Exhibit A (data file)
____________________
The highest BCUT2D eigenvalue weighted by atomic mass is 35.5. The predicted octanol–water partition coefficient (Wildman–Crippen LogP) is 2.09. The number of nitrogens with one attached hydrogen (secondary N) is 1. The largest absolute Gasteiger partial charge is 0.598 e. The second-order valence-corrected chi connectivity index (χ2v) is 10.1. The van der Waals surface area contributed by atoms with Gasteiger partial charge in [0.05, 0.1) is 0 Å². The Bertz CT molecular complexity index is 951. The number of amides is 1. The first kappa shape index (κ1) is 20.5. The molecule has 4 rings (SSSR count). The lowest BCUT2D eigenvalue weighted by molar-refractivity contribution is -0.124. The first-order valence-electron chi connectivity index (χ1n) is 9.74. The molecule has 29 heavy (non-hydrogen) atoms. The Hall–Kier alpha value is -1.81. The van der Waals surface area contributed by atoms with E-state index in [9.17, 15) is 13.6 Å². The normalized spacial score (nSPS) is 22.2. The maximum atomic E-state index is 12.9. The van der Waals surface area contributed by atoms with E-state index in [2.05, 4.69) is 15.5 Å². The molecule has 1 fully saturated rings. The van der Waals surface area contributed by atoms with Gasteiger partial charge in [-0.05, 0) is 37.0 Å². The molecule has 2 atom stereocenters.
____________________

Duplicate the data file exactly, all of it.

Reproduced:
The highest BCUT2D eigenvalue weighted by atomic mass is 35.5. The predicted octanol–water partition coefficient (Wildman–Crippen LogP) is 2.09. The number of nitrogens with one attached hydrogen (secondary N) is 1. The largest absolute Gasteiger partial charge is 0.598 e. The second-order valence-corrected chi connectivity index (χ2v) is 10.1. The van der Waals surface area contributed by atoms with Gasteiger partial charge in [0.05, 0.1) is 0 Å². The Bertz CT molecular complexity index is 951. The number of amides is 1. The first kappa shape index (κ1) is 20.5. The molecule has 4 rings (SSSR count). The lowest BCUT2D eigenvalue weighted by molar-refractivity contribution is -0.124. The first-order valence-electron chi connectivity index (χ1n) is 9.74. The molecule has 29 heavy (non-hydrogen) atoms. The Hall–Kier alpha value is -1.81. The van der Waals surface area contributed by atoms with E-state index in [9.17, 15) is 13.6 Å². The normalized spacial score (nSPS) is 22.2. The maximum atomic E-state index is 12.9. The van der Waals surface area contributed by atoms with E-state index in [2.05, 4.69) is 15.5 Å². The molecule has 1 fully saturated rings. The van der Waals surface area contributed by atoms with Gasteiger partial charge in [-0.05, 0) is 37.0 Å². The molecule has 2 atom stereocenters.